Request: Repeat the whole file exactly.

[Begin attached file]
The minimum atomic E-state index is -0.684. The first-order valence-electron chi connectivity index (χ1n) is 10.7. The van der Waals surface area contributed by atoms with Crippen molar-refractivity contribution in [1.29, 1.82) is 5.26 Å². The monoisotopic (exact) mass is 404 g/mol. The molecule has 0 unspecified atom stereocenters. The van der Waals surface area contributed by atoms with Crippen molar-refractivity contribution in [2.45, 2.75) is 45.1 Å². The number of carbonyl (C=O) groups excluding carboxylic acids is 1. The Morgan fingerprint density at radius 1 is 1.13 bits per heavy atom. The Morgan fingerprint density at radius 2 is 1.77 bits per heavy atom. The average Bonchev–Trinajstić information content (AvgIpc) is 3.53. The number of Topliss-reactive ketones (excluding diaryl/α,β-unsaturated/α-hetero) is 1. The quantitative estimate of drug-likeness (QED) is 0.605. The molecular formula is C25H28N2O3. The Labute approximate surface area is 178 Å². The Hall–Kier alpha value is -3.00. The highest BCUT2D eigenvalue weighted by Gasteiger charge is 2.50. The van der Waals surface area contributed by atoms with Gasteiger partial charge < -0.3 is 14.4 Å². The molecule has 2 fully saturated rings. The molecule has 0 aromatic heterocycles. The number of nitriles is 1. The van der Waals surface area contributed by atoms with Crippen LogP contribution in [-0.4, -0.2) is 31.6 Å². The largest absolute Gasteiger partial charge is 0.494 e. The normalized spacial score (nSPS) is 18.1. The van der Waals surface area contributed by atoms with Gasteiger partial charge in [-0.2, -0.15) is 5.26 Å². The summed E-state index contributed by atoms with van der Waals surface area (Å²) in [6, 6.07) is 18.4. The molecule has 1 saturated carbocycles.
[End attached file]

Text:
The minimum atomic E-state index is -0.684. The first-order valence-electron chi connectivity index (χ1n) is 10.7. The van der Waals surface area contributed by atoms with Crippen molar-refractivity contribution in [1.29, 1.82) is 5.26 Å². The monoisotopic (exact) mass is 404 g/mol. The molecule has 0 unspecified atom stereocenters. The van der Waals surface area contributed by atoms with Crippen molar-refractivity contribution in [2.45, 2.75) is 45.1 Å². The number of carbonyl (C=O) groups excluding carboxylic acids is 1. The Morgan fingerprint density at radius 1 is 1.13 bits per heavy atom. The Morgan fingerprint density at radius 2 is 1.77 bits per heavy atom. The average Bonchev–Trinajstić information content (AvgIpc) is 3.53. The number of Topliss-reactive ketones (excluding diaryl/α,β-unsaturated/α-hetero) is 1. The quantitative estimate of drug-likeness (QED) is 0.605. The molecular formula is C25H28N2O3. The Labute approximate surface area is 178 Å². The Hall–Kier alpha value is -3.00. The highest BCUT2D eigenvalue weighted by Gasteiger charge is 2.50. The van der Waals surface area contributed by atoms with Gasteiger partial charge < -0.3 is 14.4 Å². The molecule has 2 fully saturated rings. The molecule has 0 aromatic heterocycles. The number of nitriles is 1. The van der Waals surface area contributed by atoms with Crippen LogP contribution in [-0.4, -0.2) is 31.6 Å². The largest absolute Gasteiger partial charge is 0.494 e. The normalized spacial score (nSPS) is 18.1. The van der Waals surface area contributed by atoms with Gasteiger partial charge in [-0.2, -0.15) is 5.26 Å². The summed E-state index contributed by atoms with van der Waals surface area (Å²) in [6, 6.07) is 18.4. The molecule has 1 saturated carbocycles.